How does your platform work with mobile borrowers?
In the mobile space, users get a short message congratulating them that we are offering them credit. If they need to borrow, they just click on the link found on Tencent’s Mobile QQ or WeChat apps. Users will be asked to verify their name, ID number, mobile phone contact and bank card information. We need those to verify that the users are who they claim to be.
These four pieces of information will be sent to their banks, which will come back to us to confirm if all the information received was consistent with their records. Users don’t need to submit any other information.
After that, we ask how much they want to borrow and the time period of the loan. They hit a button and the funds will be in their bank account in seconds. The entire process is automated.
If the borrower needs more than the pre-approved access to a 500-yuan loan, we invite them to one of our data verification centres located in about 100 cities. These will verify their income, employment status and stability of residence to determine if we can extend a higher credit amount.
What differentiates your platform from the competition?
Other than China Rapid Finance, everyone else in this market uses the same strategy of conducting advertising campaigns to increase market awareness. They encourage people to come to their platform to borrow. It’s an open invitation, which has no selection process behind it.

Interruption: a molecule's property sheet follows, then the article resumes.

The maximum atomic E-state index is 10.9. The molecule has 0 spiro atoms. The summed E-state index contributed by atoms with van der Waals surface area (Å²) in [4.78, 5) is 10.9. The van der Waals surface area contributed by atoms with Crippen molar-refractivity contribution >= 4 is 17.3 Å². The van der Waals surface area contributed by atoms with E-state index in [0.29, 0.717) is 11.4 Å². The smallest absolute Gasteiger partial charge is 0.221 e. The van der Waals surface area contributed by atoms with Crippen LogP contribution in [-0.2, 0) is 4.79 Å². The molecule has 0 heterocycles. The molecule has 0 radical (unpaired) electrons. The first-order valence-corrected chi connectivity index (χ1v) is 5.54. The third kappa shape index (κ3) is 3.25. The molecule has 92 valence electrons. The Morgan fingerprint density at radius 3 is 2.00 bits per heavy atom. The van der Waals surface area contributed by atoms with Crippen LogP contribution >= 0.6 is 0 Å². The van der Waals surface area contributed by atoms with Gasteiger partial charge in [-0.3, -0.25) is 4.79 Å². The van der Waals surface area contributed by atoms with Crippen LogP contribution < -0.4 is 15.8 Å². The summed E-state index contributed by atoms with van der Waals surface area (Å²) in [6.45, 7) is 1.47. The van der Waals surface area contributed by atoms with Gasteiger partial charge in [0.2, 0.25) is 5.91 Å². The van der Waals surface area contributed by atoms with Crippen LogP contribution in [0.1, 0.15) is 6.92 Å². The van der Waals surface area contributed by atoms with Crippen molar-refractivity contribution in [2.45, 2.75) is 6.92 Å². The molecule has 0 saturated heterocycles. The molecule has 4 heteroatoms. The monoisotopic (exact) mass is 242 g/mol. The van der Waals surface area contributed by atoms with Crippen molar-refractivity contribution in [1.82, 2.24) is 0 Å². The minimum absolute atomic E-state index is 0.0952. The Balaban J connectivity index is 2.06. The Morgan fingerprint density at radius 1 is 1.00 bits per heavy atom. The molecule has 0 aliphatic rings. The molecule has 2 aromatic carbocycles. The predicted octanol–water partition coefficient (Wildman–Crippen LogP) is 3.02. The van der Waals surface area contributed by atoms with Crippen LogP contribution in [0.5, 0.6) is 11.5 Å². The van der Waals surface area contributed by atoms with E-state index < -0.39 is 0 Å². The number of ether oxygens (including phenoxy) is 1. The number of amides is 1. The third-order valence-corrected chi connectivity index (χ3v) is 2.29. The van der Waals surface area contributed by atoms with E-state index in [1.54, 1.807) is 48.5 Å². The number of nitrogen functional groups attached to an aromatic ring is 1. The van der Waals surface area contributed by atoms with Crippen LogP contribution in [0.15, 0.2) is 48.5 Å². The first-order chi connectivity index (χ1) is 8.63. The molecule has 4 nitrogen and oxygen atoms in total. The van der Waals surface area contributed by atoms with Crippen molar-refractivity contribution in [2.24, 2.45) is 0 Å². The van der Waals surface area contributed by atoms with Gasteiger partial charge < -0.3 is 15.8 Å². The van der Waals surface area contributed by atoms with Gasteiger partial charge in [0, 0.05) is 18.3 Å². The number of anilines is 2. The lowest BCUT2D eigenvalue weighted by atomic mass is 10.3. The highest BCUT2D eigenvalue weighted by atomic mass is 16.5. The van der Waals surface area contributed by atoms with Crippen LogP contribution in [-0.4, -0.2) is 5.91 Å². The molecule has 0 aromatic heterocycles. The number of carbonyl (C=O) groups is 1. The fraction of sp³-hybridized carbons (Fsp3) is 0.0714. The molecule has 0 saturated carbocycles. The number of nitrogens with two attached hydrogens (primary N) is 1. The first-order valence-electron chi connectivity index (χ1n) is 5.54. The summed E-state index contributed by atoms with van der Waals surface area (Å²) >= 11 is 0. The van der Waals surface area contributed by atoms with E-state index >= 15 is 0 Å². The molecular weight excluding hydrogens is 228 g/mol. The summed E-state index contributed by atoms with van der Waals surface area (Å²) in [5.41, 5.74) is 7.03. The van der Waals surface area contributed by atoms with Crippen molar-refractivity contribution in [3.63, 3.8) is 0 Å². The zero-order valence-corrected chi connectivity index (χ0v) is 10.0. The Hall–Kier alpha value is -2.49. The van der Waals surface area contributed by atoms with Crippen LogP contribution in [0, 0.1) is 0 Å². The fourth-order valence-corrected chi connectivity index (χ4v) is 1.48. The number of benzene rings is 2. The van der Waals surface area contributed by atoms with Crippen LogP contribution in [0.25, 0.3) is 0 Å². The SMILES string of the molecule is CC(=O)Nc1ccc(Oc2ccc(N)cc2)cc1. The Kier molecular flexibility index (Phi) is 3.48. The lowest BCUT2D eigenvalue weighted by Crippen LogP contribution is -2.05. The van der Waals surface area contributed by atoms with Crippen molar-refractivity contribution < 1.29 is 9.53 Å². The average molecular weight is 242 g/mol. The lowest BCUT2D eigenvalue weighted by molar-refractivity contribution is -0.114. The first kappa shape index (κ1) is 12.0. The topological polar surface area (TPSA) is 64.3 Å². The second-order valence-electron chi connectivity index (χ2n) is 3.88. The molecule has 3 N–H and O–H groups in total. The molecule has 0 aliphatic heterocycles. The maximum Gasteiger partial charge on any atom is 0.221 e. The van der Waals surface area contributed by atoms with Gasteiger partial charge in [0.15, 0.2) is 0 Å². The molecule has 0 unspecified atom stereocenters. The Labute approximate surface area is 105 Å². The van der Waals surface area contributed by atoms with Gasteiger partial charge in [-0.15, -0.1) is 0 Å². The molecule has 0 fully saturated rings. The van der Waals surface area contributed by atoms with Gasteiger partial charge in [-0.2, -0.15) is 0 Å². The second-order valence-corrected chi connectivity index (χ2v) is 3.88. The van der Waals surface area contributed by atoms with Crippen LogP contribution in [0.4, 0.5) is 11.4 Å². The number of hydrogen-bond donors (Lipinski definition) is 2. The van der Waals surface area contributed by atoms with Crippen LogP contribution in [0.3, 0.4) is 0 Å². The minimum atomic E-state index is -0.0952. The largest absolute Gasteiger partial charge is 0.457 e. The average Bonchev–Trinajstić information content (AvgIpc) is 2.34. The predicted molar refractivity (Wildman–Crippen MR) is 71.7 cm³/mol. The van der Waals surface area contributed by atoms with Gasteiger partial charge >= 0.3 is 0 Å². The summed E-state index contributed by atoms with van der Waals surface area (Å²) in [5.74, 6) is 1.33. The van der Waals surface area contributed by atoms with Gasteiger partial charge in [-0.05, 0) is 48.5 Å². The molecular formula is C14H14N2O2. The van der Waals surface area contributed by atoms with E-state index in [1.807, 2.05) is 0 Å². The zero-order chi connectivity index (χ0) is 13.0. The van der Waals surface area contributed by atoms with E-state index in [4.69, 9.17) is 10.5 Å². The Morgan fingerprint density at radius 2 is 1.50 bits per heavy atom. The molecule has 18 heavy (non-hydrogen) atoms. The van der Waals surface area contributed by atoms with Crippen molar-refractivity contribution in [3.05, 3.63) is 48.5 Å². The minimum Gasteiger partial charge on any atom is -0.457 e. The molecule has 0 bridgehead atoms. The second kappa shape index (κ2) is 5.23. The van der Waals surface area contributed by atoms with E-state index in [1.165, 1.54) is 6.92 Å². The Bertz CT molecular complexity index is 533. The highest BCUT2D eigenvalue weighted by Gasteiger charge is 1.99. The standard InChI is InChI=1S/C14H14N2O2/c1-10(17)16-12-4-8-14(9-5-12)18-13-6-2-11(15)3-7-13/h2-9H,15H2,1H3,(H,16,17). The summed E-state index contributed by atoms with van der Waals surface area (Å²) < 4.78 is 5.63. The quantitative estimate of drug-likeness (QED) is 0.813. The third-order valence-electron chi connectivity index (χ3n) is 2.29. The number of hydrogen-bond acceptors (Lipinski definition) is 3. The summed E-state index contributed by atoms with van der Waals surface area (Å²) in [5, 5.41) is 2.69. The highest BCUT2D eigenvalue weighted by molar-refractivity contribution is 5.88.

So that’s the major difference with us: we use technology and harness big data sources to control risk. China has many companies with large amounts of consumer data, so we are interested in working with many of them. We want to use as many data partners as possible so that we can increase the number of our customers and cut down our acquisitions costs dramatically. In return, we’ll be able to pass those savings to borrowers [through lower rates].
What is the fundamental challenge in your industry at present?
The fundamental challenge this industry is facing is the high cost of customer acquisition. Many platforms spend too much money trying to acquire single borrowers. We use technology to increase efficiency and extend coverage to a much larger audience.
Others in our industry cannot achieve that efficiency because their operations are based on a manual collection of credit information and underwriting process.They can’t have scale because they need such a large number of manpower.
So that has resulted in most peer-to-peer companies going for large amounts of loans. They also need to charge borrowers higher fees.
To make their charges look small, they have to increase the borrowing amount. So they gradually move into lending for small and medium-sized enterprises because there is no way for them cut down their acquisition costs.
Based on statistics from the People’s Bank of China,the average loan for 99 per cent of microcredit companies on the mainland is 100,000 yuan. But they’re supposed to be micro-credit, right?
Interview by Bien Perez